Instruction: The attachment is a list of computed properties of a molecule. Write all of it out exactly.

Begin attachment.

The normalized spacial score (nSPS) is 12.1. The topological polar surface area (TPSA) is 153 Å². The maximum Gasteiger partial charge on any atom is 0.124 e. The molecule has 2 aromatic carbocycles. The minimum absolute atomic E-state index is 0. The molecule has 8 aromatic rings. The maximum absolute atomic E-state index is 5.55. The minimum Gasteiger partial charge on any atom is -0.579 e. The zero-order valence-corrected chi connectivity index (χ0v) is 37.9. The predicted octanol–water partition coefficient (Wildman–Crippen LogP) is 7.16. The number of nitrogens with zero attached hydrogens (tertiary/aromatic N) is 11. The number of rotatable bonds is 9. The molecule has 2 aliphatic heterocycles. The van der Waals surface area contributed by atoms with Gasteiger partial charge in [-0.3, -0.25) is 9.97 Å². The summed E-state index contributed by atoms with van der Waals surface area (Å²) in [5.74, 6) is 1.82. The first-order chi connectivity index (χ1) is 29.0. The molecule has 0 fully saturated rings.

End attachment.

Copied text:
The normalized spacial score (nSPS) is 12.1. The topological polar surface area (TPSA) is 153 Å². The maximum Gasteiger partial charge on any atom is 0.124 e. The molecule has 2 aromatic carbocycles. The minimum absolute atomic E-state index is 0. The molecule has 8 aromatic rings. The maximum absolute atomic E-state index is 5.55. The minimum Gasteiger partial charge on any atom is -0.579 e. The zero-order valence-corrected chi connectivity index (χ0v) is 37.9. The predicted octanol–water partition coefficient (Wildman–Crippen LogP) is 7.16. The number of nitrogens with zero attached hydrogens (tertiary/aromatic N) is 11. The number of rotatable bonds is 9. The molecule has 2 aliphatic heterocycles. The van der Waals surface area contributed by atoms with Gasteiger partial charge in [-0.3, -0.25) is 9.97 Å². The summed E-state index contributed by atoms with van der Waals surface area (Å²) in [5.74, 6) is 1.82. The first-order chi connectivity index (χ1) is 29.0. The molecule has 0 fully saturated rings.